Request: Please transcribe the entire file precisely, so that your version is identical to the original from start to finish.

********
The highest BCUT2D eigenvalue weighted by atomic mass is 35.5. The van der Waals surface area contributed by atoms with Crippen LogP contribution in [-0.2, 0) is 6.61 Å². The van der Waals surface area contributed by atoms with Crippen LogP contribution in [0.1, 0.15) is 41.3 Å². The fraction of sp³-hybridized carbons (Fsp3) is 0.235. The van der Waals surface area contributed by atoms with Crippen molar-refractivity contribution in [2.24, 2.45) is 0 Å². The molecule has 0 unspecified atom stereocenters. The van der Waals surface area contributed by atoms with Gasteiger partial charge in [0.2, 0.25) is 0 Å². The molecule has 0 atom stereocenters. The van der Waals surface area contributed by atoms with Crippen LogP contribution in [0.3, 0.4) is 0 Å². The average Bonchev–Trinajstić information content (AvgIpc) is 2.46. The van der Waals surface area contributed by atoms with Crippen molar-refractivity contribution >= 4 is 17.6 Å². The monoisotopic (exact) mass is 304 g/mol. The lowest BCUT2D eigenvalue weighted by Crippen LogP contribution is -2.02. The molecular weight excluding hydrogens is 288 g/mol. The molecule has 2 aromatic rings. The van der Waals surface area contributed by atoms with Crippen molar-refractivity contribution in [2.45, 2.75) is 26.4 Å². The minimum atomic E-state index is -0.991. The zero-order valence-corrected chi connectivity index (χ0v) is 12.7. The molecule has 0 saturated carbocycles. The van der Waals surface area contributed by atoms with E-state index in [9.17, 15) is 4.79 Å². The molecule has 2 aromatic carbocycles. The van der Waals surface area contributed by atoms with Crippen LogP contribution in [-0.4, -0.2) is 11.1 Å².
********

The highest BCUT2D eigenvalue weighted by atomic mass is 35.5. The van der Waals surface area contributed by atoms with Crippen LogP contribution in [-0.2, 0) is 6.61 Å². The van der Waals surface area contributed by atoms with Crippen LogP contribution in [0.1, 0.15) is 41.3 Å². The fraction of sp³-hybridized carbons (Fsp3) is 0.235. The van der Waals surface area contributed by atoms with Crippen molar-refractivity contribution in [2.24, 2.45) is 0 Å². The molecule has 0 unspecified atom stereocenters. The van der Waals surface area contributed by atoms with Gasteiger partial charge in [0.2, 0.25) is 0 Å². The molecule has 0 atom stereocenters. The van der Waals surface area contributed by atoms with Crippen LogP contribution in [0.3, 0.4) is 0 Å². The average Bonchev–Trinajstić information content (AvgIpc) is 2.46. The van der Waals surface area contributed by atoms with Crippen molar-refractivity contribution >= 4 is 17.6 Å². The monoisotopic (exact) mass is 304 g/mol. The lowest BCUT2D eigenvalue weighted by Crippen LogP contribution is -2.02. The molecular weight excluding hydrogens is 288 g/mol. The molecule has 2 aromatic rings. The van der Waals surface area contributed by atoms with Crippen molar-refractivity contribution in [2.45, 2.75) is 26.4 Å². The minimum atomic E-state index is -0.991. The zero-order valence-corrected chi connectivity index (χ0v) is 12.7. The molecule has 0 saturated carbocycles. The van der Waals surface area contributed by atoms with E-state index in [9.17, 15) is 4.79 Å². The molecule has 2 aromatic carbocycles. The van der Waals surface area contributed by atoms with Crippen LogP contribution in [-0.4, -0.2) is 11.1 Å².